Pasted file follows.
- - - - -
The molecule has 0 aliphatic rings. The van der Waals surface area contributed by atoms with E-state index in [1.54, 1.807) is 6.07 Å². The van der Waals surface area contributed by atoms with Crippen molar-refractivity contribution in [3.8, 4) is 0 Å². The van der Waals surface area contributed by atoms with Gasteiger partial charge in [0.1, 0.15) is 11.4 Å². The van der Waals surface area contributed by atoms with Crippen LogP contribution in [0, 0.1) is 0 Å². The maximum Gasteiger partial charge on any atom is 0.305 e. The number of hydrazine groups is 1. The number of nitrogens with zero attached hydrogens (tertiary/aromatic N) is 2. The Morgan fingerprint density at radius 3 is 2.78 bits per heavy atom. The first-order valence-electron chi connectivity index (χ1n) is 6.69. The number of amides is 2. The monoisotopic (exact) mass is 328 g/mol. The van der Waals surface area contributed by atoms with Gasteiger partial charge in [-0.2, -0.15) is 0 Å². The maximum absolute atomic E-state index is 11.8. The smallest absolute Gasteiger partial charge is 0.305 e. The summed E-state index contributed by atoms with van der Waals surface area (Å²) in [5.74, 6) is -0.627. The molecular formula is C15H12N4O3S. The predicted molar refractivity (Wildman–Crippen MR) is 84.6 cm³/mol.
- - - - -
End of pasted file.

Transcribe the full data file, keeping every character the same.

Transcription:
The molecule has 0 aliphatic rings. The van der Waals surface area contributed by atoms with E-state index in [1.54, 1.807) is 6.07 Å². The van der Waals surface area contributed by atoms with Crippen molar-refractivity contribution in [3.8, 4) is 0 Å². The van der Waals surface area contributed by atoms with Gasteiger partial charge in [0.1, 0.15) is 11.4 Å². The van der Waals surface area contributed by atoms with Crippen LogP contribution in [0, 0.1) is 0 Å². The maximum Gasteiger partial charge on any atom is 0.305 e. The number of hydrazine groups is 1. The number of nitrogens with zero attached hydrogens (tertiary/aromatic N) is 2. The Morgan fingerprint density at radius 3 is 2.78 bits per heavy atom. The first-order valence-electron chi connectivity index (χ1n) is 6.69. The number of amides is 2. The monoisotopic (exact) mass is 328 g/mol. The van der Waals surface area contributed by atoms with Gasteiger partial charge in [-0.2, -0.15) is 0 Å². The maximum absolute atomic E-state index is 11.8. The smallest absolute Gasteiger partial charge is 0.305 e. The summed E-state index contributed by atoms with van der Waals surface area (Å²) in [5.74, 6) is -0.627. The molecular formula is C15H12N4O3S. The predicted molar refractivity (Wildman–Crippen MR) is 84.6 cm³/mol.